After all of the Republican outrage about Washington spending run amok in the midterm election, Collender noted that McConnell and Speaker-to-be John Boehner (R-Ohio) are going to have a hard time explaining to the Tea Party how they can justify all of this new -- well -- Washington spending.
"How do Republicans campaign for six months on deficits being the devil and then turn around and vote for the option that increases the deficit the most?" asked Collender. "And how do they do it with a straight face?"
In fairness to Republicans, they also campaigned on stopping a large tax increase on January 1 by forcing Obama to stick with the Bush tax rates -- a battle the GOP won yesterday. McConnell stressed that view in his reaction to the bipartisan tax deal.
"I appreciate the determined efforts of the president and vice president in working with Republicans on a bipartisan plan to prevent a tax hike on any American and in creating incentives for economic growth," said McConnell. "Their efforts reflect a growing bipartisan belief that a new direction is needed if we are to revive the economy and help put millions of Americans back to work."
Another member of the Senate Republican leadership, GOP Conference Chairman Lamar Alexander of Tennessee, also suggested that rescuing the economy takes precedence over deficit reduction. If you think about it, that is what Obama was claiming about the first stimulus back in early 2009 -- the benefits outweigh the impact on the deficit -- and the President's contention was largely dismissed by Republicans at the time.
"We have close to 10 percent unemployment, and this agreement is the single best action Congress can take to make it easier and cheaper to create private-sector jobs," Alexander said of the tax deal. "The only question is, 'Is this the right thing to do for our country?' and the answer is yes."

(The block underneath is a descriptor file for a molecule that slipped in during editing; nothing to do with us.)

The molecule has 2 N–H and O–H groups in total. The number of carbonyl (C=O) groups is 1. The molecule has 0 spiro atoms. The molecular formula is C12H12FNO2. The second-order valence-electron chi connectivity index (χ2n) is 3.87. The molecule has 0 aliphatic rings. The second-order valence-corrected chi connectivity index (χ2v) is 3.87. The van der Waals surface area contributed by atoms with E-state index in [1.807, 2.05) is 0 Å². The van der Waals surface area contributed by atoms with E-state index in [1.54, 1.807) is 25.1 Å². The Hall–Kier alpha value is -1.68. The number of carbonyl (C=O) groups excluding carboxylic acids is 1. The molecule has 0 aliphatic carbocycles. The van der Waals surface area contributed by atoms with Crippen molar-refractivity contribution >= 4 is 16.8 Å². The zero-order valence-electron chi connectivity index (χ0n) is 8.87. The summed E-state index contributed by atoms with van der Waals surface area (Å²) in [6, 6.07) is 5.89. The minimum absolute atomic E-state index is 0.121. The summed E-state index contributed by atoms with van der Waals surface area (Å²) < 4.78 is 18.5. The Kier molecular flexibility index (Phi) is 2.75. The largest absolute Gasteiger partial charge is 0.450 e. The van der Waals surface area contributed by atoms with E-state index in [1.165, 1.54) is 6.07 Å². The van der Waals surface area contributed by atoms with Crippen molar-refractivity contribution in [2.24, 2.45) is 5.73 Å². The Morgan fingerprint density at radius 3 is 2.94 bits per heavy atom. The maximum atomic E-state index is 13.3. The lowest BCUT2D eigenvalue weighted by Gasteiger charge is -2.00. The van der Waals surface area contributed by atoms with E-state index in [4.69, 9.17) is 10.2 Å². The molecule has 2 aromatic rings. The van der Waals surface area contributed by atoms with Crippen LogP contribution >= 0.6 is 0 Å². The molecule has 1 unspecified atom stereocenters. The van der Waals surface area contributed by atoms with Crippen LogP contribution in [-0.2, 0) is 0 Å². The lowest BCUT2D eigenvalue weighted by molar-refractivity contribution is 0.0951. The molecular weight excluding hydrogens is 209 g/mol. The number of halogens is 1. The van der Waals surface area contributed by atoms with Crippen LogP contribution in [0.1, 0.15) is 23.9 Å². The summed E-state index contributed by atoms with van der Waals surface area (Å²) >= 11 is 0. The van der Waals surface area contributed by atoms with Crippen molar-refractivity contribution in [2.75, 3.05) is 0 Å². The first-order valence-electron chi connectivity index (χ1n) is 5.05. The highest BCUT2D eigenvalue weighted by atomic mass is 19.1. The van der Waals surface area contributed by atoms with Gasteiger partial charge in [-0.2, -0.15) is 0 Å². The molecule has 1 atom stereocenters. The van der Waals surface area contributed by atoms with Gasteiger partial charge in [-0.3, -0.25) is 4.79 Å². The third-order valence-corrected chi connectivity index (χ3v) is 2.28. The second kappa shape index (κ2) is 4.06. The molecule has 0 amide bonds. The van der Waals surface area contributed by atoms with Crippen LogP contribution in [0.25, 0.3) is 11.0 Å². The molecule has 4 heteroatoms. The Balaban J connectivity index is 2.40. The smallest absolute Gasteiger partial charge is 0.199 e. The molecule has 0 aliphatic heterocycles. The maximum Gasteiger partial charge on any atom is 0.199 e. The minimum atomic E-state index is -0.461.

As for Obama's commitment to reining in debt, Collender says "at least he didn't campaign on reducing the deficit" the way Republicans did this year in the midterm election.
But that's not completely true. In fact, dating back to the 2008 campaign Obama has promised to cut the deficit in half within his first five years in office. How's that going so far?
Well, beyond the first stimulus ($814 billion, according to the Congressional Budget Office last August) and the health care reform bill ($940 billion over 10 years, predicted the CBO), the White House is being careful to not put a precise price tag on it just yet as they await an official estimate from the Joint Committee on Taxation.
"We don't have that for you," an administration official said Monday night on a conference call with reporters.
On Tuesday morning, when I asked another administration official for an estimate, I was told: "We aren't giving a cost estimate yet because we haven't gotten" one from the taxation panel on Capitol Hill.
In the meantime, all of us -- including the White House -- will have to chew over what the President himself said just last Friday, when the debt commission completed its work and passed the baton to Obama and Congressional leaders in both parties.
"I don't doubt our ability to meet this challenge, but our success depends on our willingness to engage in the kind of honest conversation and cooperation that hasn't always happened in Washington," said Obama. "We cannot afford to fall back on old ideologies, and we will all have to budge on long-held positions. So I ask members of both parties to maintain an open mind and a commitment to progress as we work to lift this burden from the shoulders of future generations."